Reel Norden : Nordic Film & History

The King of Devil's Island -- Chronology & Events

King of Devil’s Island is based on a true story, but alterations were made in order to heighten the experience of the viewer. Although changes were made, the film accurately depicts the conditions of the Bastøy Boys’ Home in the early twentieth century. This analysis will examine the purpose of reformatory schools, the conditions at the Bastøy Boys' Home, and the rebellion that took place in 1915.

Reformatory Schools and the Child Welfare Council Act

Due to urbanization and the increased number of children living in urban areas during the nineteenth century, it was believed that criminality and poverty were spreading amongst the children. Reformatory schools were created with the intent of providing social control of juvenile offenders. These institutions were thought to be more caring and nurturing than the alternative of the adult prison system later in life, and more fit for children to develop into good citizens. The reformatory system had a plan in place that would improve the children that were not serious law-breakers; thus creating a preventative effect for those children at risk of becoming criminals.​ These reformatories were meant to be an extension of the schooling system, but also an alternative to the prison system.(1)

The Child Welfare Council Act of 1896 was put in place to regulate the reformatory system. This act defined the term ‘neglected child’ as a child who was subjected to negligence as a result of their parents or foster parents. This term did not only extend to the children that were deprived of basic opportunities, but also to delinquent children that showed signs of deprivation of morals or neglect. The act established that each municipality or commune had to have at least one of these councils. Instead of being placed under the jurisdiction of the criminal courts, the law-breaking children were placed under the guardianship of a Child Welfare Council, and were punished or educated in a manner that seemed to fit the circumstance and the interest of the involved community.(2) As seen in the film, many of the children placed in the Bastøy Boys’ home had troubled backgrounds. Erling (C-19) was a rumored murderer and Olav (C-1) had stolen money from the offering basket at church. The extremities of their circumstances varied, but it also depended on how they behaved once in the boys’ home.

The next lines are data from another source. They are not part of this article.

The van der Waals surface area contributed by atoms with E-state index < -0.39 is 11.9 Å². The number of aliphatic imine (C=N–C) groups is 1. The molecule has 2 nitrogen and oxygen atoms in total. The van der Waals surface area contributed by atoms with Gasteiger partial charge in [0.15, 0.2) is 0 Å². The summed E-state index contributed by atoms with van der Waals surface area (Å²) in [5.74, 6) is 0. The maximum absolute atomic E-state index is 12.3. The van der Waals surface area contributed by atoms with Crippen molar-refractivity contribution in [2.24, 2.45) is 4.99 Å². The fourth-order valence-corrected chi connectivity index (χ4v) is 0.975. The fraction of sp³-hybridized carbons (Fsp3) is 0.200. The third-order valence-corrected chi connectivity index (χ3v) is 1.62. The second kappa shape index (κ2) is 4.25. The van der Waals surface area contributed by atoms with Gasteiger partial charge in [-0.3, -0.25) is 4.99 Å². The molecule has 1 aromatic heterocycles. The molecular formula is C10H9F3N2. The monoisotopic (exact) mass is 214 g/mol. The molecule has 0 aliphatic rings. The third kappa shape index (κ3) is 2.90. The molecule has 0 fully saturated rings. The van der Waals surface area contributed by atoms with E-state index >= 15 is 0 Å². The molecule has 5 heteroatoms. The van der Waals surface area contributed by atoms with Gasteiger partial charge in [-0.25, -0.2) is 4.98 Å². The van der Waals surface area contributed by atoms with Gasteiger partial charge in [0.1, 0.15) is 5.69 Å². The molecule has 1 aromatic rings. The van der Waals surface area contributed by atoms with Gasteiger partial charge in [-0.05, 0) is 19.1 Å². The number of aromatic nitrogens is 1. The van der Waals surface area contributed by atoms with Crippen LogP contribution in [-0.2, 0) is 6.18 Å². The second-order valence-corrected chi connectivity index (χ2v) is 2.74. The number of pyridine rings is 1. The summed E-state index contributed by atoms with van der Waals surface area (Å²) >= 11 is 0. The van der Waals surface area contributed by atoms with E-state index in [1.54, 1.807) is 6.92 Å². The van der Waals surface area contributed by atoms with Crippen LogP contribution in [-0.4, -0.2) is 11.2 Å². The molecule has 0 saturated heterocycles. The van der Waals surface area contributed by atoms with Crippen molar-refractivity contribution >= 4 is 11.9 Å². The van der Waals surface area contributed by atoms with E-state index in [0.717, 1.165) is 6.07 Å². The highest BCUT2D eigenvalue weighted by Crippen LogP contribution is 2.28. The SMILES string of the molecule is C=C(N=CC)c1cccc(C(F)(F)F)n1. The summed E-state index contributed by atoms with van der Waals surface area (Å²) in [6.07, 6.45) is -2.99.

By the year 1896, reform schools already existed in Norway, but the Child Welfare Council Act brought with it the establishment of many more of these institutions. It was in 1896 that the Bastøy Boys’ Home was first instituted.(3)

Bastøy Boys’ Home

The Bastøy Boys’ Home was located on an island in the Oslo fjord. Bastøy boys’ home was founded in 1896 but did not officially open until 1900, The boys' home was used to provide troubled young boys with a safe boarding school, isolated from the general population from 1900 - 1953. The goal of the institution was to offer a Christian upbringing through teaching guidance, hard work, and discipline to these troubled children.(4)